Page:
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How to safely reopen offices, schools and other public spaces while keeping people six feet apart comes down to a question mathematicians have been studying for centuries.

Mathematicians typically appreciate either generic or exceptional beauty in their work, but one type is more useful in describing the universe.

Neuroscientists could use brain waves to spur immune cells into action against the disease — but the process is almost too fantastic to believe.

Sizing up patternless sets is hard, so mathematicians rely on simple bounds to help answer their questions.

As COVID-19 cases continue to increase, our extensive knowledge of other coronaviruses informs our understanding.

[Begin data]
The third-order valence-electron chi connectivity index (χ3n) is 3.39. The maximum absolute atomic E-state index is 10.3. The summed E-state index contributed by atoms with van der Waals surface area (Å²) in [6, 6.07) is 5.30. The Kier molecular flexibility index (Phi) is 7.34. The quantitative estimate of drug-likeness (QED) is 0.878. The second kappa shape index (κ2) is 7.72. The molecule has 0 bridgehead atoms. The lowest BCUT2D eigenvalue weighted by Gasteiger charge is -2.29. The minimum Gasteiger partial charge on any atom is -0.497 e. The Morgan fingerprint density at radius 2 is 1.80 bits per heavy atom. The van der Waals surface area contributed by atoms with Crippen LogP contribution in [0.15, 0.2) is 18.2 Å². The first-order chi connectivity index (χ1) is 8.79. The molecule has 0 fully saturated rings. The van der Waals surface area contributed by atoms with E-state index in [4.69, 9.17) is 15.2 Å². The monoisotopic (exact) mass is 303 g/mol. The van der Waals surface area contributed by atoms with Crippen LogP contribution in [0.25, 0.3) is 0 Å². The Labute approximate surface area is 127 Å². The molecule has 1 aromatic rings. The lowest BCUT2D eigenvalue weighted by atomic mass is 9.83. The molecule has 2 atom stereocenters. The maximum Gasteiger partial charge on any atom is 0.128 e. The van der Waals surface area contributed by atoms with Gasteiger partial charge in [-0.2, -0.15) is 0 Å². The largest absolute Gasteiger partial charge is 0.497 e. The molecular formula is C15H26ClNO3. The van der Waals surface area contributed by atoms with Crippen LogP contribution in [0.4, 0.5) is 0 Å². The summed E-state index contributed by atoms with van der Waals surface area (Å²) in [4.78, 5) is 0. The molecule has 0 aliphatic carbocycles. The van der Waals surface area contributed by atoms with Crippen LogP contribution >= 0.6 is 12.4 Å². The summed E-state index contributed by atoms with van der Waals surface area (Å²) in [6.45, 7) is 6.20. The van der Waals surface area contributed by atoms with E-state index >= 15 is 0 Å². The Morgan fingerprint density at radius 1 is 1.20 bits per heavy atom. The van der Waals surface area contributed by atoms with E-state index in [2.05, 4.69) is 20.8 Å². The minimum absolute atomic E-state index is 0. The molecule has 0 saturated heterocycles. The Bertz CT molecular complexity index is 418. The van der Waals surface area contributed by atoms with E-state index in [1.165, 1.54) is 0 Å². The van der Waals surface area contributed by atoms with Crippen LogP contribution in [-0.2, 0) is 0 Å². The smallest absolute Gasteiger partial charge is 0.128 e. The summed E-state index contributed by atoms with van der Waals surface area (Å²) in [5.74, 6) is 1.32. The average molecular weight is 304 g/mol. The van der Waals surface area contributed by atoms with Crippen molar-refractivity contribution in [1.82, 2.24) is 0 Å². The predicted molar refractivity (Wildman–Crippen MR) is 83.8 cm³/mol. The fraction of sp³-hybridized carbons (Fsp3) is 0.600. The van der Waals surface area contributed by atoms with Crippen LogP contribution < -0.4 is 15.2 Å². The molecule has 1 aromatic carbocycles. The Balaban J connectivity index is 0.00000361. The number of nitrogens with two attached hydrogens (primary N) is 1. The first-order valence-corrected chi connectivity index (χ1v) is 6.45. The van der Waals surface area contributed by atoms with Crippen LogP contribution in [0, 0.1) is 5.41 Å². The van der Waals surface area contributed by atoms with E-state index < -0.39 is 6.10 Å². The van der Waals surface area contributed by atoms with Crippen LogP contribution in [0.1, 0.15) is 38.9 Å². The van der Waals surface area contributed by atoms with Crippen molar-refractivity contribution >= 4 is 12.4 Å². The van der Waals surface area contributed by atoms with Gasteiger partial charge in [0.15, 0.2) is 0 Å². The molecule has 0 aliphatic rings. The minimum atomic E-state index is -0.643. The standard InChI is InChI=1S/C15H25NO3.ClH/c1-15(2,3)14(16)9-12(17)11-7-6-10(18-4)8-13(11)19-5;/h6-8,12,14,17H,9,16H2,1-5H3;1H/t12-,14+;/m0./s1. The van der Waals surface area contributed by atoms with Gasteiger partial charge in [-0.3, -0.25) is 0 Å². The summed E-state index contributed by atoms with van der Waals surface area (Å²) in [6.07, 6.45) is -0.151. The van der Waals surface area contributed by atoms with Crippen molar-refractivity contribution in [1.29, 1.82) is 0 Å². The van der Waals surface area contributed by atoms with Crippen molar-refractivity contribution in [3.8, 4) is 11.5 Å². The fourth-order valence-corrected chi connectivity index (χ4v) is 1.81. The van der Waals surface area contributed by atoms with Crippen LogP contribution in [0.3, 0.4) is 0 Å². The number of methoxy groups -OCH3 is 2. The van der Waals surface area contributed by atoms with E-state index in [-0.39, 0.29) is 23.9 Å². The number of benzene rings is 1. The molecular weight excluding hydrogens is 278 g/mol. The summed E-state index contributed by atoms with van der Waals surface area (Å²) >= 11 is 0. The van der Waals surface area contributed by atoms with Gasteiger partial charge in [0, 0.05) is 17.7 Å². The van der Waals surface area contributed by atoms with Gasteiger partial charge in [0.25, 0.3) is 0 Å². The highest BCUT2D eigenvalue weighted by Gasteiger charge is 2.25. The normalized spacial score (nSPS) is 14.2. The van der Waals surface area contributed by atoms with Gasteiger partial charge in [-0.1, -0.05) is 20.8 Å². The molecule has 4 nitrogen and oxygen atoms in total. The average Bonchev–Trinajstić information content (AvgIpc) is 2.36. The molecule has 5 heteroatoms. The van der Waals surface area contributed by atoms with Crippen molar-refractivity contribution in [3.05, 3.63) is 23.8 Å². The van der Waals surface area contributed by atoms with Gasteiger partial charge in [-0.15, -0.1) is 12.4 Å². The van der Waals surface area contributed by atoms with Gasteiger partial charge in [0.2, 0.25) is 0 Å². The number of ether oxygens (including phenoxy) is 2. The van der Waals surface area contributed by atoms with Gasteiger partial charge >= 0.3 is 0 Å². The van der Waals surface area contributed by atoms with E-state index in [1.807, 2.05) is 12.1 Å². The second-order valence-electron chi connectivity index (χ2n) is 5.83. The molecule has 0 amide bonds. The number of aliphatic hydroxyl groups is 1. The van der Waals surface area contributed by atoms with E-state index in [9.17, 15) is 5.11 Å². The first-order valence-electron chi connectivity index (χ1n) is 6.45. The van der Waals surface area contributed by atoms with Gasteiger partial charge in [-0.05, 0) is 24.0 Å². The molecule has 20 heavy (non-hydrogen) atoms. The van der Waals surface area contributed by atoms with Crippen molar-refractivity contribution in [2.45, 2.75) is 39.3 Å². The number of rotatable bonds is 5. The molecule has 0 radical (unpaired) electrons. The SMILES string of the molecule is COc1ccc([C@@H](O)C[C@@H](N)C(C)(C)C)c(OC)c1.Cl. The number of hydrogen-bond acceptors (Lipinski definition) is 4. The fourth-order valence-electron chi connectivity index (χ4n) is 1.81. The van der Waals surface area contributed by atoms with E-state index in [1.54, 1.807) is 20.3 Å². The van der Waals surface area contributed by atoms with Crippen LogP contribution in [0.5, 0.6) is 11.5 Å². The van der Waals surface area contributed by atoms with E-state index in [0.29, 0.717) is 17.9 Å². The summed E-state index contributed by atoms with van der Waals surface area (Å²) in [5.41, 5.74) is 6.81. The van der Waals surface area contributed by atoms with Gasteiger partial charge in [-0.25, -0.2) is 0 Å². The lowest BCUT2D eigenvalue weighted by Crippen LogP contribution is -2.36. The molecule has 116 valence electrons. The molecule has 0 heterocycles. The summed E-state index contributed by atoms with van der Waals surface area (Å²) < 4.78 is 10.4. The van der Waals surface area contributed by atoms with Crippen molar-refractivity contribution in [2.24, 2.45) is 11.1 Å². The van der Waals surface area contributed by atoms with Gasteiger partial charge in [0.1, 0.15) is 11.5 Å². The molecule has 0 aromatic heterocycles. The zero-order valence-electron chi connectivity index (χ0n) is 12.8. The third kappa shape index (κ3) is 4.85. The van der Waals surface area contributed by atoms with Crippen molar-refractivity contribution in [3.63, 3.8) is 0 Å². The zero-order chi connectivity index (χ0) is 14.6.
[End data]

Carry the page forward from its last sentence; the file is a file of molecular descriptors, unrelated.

Freeman Dyson — physicist, mathematician, writer and idea factory — died on February 28, but his vitality lives on.

How does experience alter our perceptions? This adapted book excerpt from We Know It When We See It describes how the brain’s visual system rewires itself to make the best use of its neural resources.

Finding the best way to approximate the ever-elusive irrational numbers pits the infinitely large against the infinitely small.

Zoonotic diseases like influenza and many coronaviruses start out in animals, but their biological machinery often enables them to jump to humans.